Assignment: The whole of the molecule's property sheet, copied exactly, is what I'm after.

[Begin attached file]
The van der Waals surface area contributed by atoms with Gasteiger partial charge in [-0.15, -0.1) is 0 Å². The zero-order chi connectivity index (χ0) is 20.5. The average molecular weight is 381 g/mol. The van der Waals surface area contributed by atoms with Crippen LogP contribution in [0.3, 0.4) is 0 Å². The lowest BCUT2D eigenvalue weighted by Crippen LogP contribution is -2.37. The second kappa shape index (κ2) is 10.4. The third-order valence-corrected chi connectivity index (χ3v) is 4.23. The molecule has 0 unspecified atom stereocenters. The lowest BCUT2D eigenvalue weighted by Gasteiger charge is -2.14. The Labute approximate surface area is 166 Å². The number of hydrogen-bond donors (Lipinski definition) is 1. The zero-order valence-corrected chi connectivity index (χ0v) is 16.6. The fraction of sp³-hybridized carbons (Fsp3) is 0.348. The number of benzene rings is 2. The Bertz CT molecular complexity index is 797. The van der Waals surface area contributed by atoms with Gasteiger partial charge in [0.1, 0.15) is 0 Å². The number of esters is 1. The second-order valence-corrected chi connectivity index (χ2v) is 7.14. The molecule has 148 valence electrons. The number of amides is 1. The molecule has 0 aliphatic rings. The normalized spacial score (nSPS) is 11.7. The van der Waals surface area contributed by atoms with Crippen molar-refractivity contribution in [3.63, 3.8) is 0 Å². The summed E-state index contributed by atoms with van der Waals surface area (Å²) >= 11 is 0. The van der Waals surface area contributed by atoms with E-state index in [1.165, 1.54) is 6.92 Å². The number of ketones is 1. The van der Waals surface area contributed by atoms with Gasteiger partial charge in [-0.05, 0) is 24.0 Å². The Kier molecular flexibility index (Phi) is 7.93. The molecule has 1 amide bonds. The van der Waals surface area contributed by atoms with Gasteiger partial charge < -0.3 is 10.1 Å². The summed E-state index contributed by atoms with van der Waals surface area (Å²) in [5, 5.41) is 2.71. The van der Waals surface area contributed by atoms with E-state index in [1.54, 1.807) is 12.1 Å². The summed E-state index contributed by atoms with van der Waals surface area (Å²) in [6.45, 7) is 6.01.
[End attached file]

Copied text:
The van der Waals surface area contributed by atoms with Gasteiger partial charge in [-0.15, -0.1) is 0 Å². The zero-order chi connectivity index (χ0) is 20.5. The average molecular weight is 381 g/mol. The van der Waals surface area contributed by atoms with Crippen LogP contribution in [0.3, 0.4) is 0 Å². The lowest BCUT2D eigenvalue weighted by Crippen LogP contribution is -2.37. The second kappa shape index (κ2) is 10.4. The third-order valence-corrected chi connectivity index (χ3v) is 4.23. The molecule has 0 unspecified atom stereocenters. The lowest BCUT2D eigenvalue weighted by Gasteiger charge is -2.14. The Labute approximate surface area is 166 Å². The number of hydrogen-bond donors (Lipinski definition) is 1. The zero-order valence-corrected chi connectivity index (χ0v) is 16.6. The fraction of sp³-hybridized carbons (Fsp3) is 0.348. The number of benzene rings is 2. The Bertz CT molecular complexity index is 797. The van der Waals surface area contributed by atoms with Gasteiger partial charge in [0.1, 0.15) is 0 Å². The number of esters is 1. The second-order valence-corrected chi connectivity index (χ2v) is 7.14. The molecule has 148 valence electrons. The number of amides is 1. The molecule has 0 aliphatic rings. The normalized spacial score (nSPS) is 11.7. The van der Waals surface area contributed by atoms with Crippen molar-refractivity contribution in [3.63, 3.8) is 0 Å². The summed E-state index contributed by atoms with van der Waals surface area (Å²) >= 11 is 0. The van der Waals surface area contributed by atoms with E-state index in [1.165, 1.54) is 6.92 Å². The number of ketones is 1. The van der Waals surface area contributed by atoms with Gasteiger partial charge in [-0.05, 0) is 24.0 Å². The Kier molecular flexibility index (Phi) is 7.93. The molecule has 1 amide bonds. The van der Waals surface area contributed by atoms with Gasteiger partial charge < -0.3 is 10.1 Å². The summed E-state index contributed by atoms with van der Waals surface area (Å²) in [5, 5.41) is 2.71. The van der Waals surface area contributed by atoms with E-state index in [1.54, 1.807) is 12.1 Å². The summed E-state index contributed by atoms with van der Waals surface area (Å²) in [6.45, 7) is 6.01.